Why I write: Shaun Micallef

Aussie comic on his newly released time-travelling fiction debut

Time In

It appears there isn’t much with words that Shaun Micallef can’t do. The ‘comic renaissance man’ has, after years of consistent TV, essay, column and sketch writing, decided to turn his considerable wit to extended fictional prose. Preincarnate, his new time-bending illustrated novella, tells the tale of Alexander Pruitt, who is murdered in England in 2005, only to reawaken in England 1657 (inside the body of the son of Oliver Cromwell, no less). He is then frozen in sleep by Masonic monks, only to be reawakened somewhere down the line by a group of Victorian novelists, all the while being chased by the author across Paris, Edinburgh, Los Angeles and Area 51, but not necessarily in that order. Badgers are also, randomly, a persistent presence.

‘It’s a challenging idea and [I thought] maybe the way in which it’s delivered should be challenging too,’ says Micallef. ‘I love re-reading books that I’ve enjoyed. If you get new things out of it next time you read it, that’s great – you’re getting value for money.’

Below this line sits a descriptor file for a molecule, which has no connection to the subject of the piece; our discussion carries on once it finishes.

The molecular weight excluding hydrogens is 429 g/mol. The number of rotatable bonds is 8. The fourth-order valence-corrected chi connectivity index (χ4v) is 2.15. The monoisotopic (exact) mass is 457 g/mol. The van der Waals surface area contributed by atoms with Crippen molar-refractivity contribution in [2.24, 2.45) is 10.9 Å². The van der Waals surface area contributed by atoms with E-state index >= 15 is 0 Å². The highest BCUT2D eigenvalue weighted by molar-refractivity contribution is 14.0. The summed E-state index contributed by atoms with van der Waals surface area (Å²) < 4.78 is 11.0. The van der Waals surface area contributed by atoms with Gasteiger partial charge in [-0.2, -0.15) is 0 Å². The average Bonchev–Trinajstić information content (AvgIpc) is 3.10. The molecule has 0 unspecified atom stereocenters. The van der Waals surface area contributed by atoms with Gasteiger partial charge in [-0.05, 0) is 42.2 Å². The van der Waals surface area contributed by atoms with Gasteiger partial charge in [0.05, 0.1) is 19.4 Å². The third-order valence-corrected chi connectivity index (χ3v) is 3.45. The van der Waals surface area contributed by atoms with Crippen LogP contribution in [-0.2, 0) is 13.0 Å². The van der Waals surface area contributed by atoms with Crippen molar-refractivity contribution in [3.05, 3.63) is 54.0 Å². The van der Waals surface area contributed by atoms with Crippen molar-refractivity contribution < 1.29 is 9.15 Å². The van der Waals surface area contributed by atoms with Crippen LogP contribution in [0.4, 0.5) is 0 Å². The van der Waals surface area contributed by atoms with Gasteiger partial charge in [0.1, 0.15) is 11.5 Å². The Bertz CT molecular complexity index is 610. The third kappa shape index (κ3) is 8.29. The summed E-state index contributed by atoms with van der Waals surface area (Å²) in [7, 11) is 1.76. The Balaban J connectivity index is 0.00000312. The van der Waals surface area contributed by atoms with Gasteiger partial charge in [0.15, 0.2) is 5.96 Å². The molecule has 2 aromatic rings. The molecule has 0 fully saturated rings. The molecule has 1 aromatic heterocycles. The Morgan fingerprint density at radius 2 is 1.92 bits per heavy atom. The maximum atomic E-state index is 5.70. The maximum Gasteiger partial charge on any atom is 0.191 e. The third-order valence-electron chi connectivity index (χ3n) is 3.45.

Preincarnate is, of course, very, very funny. You get a strong feel for the type of books Micallef likes. Playful homage is paid to 19th century literature; meanwhile, Micallef explains how blockbuster author Matthew Reilly gets a brutal beating.

‘I thought, he’s very successful, he’ll be able to withstand it. Hopefully he’ll still talk to me.’ All novels and novelists are up for parody here, making it a playful deconstruction of the medium. ‘There are lots of jokes about books and about writing. I tried to keep it to a minimum; hopefully it’s not too much.’

While there’s plenty of humour in his work, there’s also self-identification through Micallef’s protagonist, with his feeling of not belonging to one time or place. ‘I always feel that I should be watching the Marx Brothers on Broadway in the ’20s,’ says Micallef. His myriad fans though, are likely to prefer him exactly where he is.

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